Thursday, November 06, 2008

Still on Norman Mailer and pulps

Some days ago I posted a brief item about Norman Mailer writing a story for the horror pulp magazine, Weird Tales. The discussion over Mailer on the PulpMags e-mail list continued and I got the permission to post some stuff from there to here. (This discussion is probably pretty meaningless to someone who has no knowledge about the old pulp mags.)

Someone said that if Mailer's story was rejected, it must've been pretty bad, since Weird Tales published so much terrible stories. Pulp and adventure fan Morgan Holmes wrote (and I asked his permission to post his response here):

I wouldn't assume that Mailer's story submitted to WEIRD TALES was terrible. [The Weird Tales editor] Farnsworth Wright was a mediocre editor who was lucky. Take the Lovecraft circle out of the equation and what do you have left? Wright ran lots bad stories while rejecting Lovecraft's "At the Mountains of Madness" which Lovecraft worked on to make into a two-part serial. Wright rejected it saying "not convincing."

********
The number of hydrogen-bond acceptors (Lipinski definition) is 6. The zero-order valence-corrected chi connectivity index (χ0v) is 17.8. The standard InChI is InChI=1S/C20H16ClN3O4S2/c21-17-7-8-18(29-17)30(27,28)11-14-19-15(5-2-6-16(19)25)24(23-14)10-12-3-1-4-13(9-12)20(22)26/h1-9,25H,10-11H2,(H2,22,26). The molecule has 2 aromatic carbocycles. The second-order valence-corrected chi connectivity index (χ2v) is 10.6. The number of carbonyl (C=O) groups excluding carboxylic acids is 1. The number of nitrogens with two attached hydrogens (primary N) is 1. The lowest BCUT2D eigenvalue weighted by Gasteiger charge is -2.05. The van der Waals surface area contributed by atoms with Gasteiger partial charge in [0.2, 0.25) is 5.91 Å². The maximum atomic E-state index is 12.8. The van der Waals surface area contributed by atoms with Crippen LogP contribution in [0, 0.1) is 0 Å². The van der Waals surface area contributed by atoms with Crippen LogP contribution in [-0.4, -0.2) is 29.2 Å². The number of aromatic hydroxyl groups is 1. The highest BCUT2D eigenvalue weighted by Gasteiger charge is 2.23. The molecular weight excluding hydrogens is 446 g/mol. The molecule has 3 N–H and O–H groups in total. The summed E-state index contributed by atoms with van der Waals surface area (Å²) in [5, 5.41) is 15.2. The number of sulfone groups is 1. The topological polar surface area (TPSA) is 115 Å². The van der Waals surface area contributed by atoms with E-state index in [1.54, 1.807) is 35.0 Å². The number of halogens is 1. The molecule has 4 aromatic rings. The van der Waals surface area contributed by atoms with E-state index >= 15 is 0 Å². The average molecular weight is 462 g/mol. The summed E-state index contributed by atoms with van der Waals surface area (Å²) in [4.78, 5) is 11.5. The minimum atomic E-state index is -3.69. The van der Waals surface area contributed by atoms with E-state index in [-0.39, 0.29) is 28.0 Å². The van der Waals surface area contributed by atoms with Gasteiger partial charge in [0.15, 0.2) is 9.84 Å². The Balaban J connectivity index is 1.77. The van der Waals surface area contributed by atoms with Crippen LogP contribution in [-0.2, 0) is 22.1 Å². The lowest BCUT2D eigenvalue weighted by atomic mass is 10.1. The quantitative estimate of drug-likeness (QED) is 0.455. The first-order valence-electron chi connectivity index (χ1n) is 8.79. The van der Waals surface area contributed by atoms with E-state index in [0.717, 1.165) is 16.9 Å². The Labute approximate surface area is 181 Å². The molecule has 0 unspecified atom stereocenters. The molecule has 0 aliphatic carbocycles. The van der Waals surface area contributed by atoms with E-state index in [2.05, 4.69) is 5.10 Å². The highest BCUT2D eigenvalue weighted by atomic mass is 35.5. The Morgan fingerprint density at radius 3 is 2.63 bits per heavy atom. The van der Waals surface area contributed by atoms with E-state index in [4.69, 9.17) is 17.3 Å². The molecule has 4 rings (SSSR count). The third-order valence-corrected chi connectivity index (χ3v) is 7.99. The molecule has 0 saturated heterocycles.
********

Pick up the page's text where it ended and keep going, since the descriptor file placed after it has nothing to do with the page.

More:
Lovecraft didn't submit anything directly to Wright for about six years. We probably lost at least six stories from Lovecraft because of Wright. Wright also rejected Clark Ashton Smith's "Abominations of Yondo" in 1925. Smith's fiction writing career could have started five years earlier.

Wright rejected two stories by Henry Kuttner about King Alfred saying they were "delectibly weird" but gave no reason for rejection. Kuttner pounded out the first Elak story, "Thunder in the Dawn" as a satire in response. He wrote a letter to Clark Ashton Smith wondering if any of the readers would catch the satirical elements in it.

Cap Shaw turned BLACK MASK around, F. Orlin Tremaine took ASTOUNDING STORIES to the next level. WEIRD TALES could have been more successful if there had been an editor willing to take risks and not second guess some of the readers. Mailer might have sent something in that might have needed some polish. Wright probably just rejected it instead of making suggested improvements. I have noted some interesting writers in the late 1920s that had one or two stories and then disappeared. A good editor would have been working with those neophytes. If you take Robert E. Howard, Clark Ashton Smith, and C. L. Moore out of the 1930s "Golden Age," you don't have much left.